Michaela Gerrity

Michaela Gerrity, 28, from Auckland, has been a high school Art/Design teacher for 5 years.
We came across her amazing illustration while browsing http://www.behance.net/MichaelaGerrity
(Head on over and give her an appreciation)

Her style captivated our imaginations and her simplistic illustrations leave you wanting more.

Here’s what she had to say about her creative process and love of art.



I completed a bachelor of visual arts, a post-grad diploma in Fine Arts, then realised I didn’t really want to be an artist full time. To me being an artist was turning out to be a very isolating profession and I kind of felt out of touch with the ‘real world’. I decided I wanted to be out in the world helping people so I went to teachers college.

Have you always been creative? Or is it a new venture?

Yes, I have always had an interest in Art, but it wasn’t until my last year in high school that I took a sculpture class and really loved it. I had always underperformed academically and really struggled through most of my subjects. I hated school, but I felt really at home in the art department.

Watercolour face

What inspires your work the most?

Definitely amazing visual information from science and fashion, stories. I used to be really interested in creating quite busy complicated compositions and trying to show lots and lots of images and ideas in one place. But now I think simplicity is way more powerful and interesting. Recently, I have been way more driven by emotional states, especially the idea of loneliness and isolation. Also falling in love had a big impact on my work.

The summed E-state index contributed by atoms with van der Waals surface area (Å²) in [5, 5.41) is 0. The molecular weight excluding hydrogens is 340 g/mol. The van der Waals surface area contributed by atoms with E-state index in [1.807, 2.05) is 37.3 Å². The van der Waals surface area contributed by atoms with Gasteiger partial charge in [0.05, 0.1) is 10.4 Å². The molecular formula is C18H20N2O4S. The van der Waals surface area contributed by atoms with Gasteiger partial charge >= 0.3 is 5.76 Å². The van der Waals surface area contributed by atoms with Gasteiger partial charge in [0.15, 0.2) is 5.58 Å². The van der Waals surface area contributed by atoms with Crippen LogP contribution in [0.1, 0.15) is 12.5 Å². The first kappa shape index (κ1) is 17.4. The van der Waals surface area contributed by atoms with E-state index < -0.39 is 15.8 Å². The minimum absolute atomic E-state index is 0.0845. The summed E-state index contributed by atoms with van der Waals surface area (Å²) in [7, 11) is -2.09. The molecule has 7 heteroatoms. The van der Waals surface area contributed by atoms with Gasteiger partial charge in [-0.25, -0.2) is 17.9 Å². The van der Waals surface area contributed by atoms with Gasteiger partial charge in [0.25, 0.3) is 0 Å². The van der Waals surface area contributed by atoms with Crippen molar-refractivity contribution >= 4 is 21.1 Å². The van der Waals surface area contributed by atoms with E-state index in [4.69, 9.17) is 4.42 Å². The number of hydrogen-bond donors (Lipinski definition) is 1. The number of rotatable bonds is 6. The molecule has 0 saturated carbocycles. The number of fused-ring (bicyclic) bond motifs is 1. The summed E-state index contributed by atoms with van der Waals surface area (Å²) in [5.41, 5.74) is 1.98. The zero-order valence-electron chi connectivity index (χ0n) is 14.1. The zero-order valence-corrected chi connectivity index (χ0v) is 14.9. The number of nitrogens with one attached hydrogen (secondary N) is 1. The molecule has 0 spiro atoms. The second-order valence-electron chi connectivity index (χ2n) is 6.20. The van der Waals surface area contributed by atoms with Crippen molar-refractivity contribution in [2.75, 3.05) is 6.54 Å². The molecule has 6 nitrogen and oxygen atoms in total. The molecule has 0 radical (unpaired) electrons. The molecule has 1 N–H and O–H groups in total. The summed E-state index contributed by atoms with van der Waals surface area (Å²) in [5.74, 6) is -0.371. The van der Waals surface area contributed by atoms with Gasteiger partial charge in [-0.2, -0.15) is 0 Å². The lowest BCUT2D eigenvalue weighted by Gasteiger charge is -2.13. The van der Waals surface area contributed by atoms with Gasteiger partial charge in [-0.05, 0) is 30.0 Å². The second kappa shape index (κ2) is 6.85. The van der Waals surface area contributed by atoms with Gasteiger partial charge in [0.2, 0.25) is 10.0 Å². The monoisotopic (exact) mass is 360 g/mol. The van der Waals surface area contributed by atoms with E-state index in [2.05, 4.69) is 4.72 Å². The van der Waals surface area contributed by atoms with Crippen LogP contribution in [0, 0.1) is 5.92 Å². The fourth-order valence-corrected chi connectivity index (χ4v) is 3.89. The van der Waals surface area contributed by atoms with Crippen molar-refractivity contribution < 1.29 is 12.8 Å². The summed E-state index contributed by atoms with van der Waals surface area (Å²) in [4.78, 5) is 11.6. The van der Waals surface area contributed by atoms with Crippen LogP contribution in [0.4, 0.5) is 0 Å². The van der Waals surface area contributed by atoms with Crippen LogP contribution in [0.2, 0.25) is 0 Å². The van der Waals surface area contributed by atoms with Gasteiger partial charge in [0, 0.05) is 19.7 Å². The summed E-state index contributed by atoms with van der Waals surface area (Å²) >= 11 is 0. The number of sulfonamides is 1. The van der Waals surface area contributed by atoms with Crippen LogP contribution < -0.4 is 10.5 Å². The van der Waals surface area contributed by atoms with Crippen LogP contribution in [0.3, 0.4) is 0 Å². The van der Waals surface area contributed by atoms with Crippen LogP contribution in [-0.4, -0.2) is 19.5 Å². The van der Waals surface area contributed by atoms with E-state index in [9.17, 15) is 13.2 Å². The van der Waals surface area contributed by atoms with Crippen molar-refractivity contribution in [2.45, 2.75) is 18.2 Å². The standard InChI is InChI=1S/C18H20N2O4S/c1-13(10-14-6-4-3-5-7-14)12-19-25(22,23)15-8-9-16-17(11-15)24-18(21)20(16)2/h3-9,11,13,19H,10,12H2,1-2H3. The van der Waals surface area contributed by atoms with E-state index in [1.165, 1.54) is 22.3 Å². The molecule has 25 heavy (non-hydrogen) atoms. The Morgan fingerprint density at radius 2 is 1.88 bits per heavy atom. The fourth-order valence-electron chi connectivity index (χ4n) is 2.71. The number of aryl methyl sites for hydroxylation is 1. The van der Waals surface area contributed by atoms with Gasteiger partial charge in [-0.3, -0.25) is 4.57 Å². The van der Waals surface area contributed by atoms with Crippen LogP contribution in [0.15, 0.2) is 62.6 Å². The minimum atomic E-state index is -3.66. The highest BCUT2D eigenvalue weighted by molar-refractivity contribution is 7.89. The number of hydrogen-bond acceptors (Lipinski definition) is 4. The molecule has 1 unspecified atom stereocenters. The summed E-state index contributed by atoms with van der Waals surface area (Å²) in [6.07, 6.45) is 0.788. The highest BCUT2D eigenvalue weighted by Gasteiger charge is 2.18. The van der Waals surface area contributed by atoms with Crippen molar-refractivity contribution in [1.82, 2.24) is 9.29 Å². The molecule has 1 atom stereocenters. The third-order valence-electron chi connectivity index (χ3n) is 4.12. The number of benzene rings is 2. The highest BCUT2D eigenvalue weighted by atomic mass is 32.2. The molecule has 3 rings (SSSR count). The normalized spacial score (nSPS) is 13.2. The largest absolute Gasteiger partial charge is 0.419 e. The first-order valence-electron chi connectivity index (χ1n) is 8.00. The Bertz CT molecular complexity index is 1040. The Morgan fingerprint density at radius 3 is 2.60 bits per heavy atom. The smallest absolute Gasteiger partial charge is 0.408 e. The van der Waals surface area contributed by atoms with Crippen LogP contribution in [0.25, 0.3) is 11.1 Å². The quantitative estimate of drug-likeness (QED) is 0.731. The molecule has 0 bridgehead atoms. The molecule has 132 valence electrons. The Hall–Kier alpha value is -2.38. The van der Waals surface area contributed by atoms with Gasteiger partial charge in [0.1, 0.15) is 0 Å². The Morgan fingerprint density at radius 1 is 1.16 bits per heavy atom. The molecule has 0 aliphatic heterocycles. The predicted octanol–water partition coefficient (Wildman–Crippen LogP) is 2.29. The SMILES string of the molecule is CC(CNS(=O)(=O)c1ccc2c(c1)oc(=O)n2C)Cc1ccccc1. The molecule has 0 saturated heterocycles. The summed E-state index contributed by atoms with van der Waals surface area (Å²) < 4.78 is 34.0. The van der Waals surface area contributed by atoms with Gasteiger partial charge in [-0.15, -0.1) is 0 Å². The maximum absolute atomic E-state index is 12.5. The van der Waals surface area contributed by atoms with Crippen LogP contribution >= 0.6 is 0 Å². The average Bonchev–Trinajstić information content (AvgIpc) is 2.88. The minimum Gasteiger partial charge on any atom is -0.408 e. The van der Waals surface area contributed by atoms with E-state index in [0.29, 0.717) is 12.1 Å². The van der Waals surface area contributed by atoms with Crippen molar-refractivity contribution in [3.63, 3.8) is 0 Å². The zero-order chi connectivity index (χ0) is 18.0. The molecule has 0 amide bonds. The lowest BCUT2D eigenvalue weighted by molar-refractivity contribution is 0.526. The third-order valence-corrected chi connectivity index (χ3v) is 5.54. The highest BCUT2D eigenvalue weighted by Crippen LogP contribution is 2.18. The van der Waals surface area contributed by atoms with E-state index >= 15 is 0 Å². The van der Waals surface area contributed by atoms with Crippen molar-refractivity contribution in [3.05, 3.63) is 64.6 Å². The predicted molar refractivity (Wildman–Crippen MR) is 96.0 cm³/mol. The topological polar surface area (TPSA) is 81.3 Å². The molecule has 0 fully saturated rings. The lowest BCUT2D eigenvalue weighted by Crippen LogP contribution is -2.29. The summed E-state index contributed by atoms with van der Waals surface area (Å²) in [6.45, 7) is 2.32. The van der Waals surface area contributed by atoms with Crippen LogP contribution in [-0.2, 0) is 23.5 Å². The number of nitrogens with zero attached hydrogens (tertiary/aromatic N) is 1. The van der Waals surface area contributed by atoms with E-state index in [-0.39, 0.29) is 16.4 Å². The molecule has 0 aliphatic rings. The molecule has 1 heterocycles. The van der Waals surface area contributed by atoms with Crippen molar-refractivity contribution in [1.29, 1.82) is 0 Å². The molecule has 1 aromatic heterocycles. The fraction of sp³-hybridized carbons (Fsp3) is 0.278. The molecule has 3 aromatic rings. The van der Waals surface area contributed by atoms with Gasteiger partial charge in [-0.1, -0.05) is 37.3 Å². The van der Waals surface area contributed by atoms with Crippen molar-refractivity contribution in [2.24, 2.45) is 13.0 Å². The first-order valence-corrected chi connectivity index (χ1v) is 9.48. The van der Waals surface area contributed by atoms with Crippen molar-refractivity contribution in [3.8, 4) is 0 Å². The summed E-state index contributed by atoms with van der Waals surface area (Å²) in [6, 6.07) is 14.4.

How many hours do you spend on illustrating and what is your process like?

 Drawing for me is a very part time thing and something I would like to make more of a priority in my life, as it is so rewarding and challenging. I guess some of the detail in my work makes my process quite intense, it requires lots of focus, which is probably why it’s so hard to sustain. I always listen to music and have lots of resource images around to give me ideas. I will usually complete a drawing over a few sessions. My process is pretty laborious. I find reference images in books/magazines/online then use them as the base of the drawing.



Do you have a piece of advice or a illustrating technique for our readers? 

One thing I struggle with is time and motivation. I usually don’t have much energy to do my own work after my day teaching. My advice for anyone who has a similar issue is just chip away at things gradually. Its cool how much progress you can make if you put aside an hour every so often.

Its also great to fill your brain with inspiring stuff you love, I have pin boards at home where I collect images that give me ideas.

boy sleeping4

Why is it important for you to be creative and how does that influence your teaching?

For me it is important to be creative as it makes life meaningful and more beautiful. To me teaching is a very creative practice; like art it’s all about ideas and problem solving. I love teaching because teenagers can be really unpredictable and come up with unexpected ideas and solutions in their work.




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